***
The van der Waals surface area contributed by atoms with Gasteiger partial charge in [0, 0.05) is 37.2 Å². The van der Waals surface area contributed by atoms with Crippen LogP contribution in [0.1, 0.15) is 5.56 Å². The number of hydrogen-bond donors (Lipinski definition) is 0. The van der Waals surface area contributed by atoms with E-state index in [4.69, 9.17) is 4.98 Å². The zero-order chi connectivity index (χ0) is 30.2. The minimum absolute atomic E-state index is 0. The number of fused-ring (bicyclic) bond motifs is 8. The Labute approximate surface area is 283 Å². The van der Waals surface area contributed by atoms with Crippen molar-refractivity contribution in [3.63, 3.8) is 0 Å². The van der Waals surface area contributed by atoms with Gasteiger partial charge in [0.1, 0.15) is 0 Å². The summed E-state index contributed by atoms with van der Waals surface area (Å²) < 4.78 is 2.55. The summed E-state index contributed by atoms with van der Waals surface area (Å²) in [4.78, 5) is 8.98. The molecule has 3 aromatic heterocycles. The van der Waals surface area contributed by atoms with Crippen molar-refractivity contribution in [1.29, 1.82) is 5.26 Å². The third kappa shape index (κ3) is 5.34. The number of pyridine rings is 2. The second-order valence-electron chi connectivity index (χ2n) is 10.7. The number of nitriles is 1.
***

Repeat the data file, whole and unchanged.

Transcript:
The van der Waals surface area contributed by atoms with Gasteiger partial charge in [0, 0.05) is 37.2 Å². The van der Waals surface area contributed by atoms with Crippen LogP contribution in [0.1, 0.15) is 5.56 Å². The number of hydrogen-bond donors (Lipinski definition) is 0. The van der Waals surface area contributed by atoms with E-state index in [4.69, 9.17) is 4.98 Å². The zero-order chi connectivity index (χ0) is 30.2. The minimum absolute atomic E-state index is 0. The number of fused-ring (bicyclic) bond motifs is 8. The Labute approximate surface area is 283 Å². The van der Waals surface area contributed by atoms with Crippen molar-refractivity contribution in [3.63, 3.8) is 0 Å². The van der Waals surface area contributed by atoms with Gasteiger partial charge in [0.1, 0.15) is 0 Å². The summed E-state index contributed by atoms with van der Waals surface area (Å²) < 4.78 is 2.55. The summed E-state index contributed by atoms with van der Waals surface area (Å²) in [4.78, 5) is 8.98. The molecule has 3 aromatic heterocycles. The van der Waals surface area contributed by atoms with Crippen molar-refractivity contribution in [1.29, 1.82) is 5.26 Å². The third kappa shape index (κ3) is 5.34. The number of pyridine rings is 2. The second-order valence-electron chi connectivity index (χ2n) is 10.7. The number of nitriles is 1.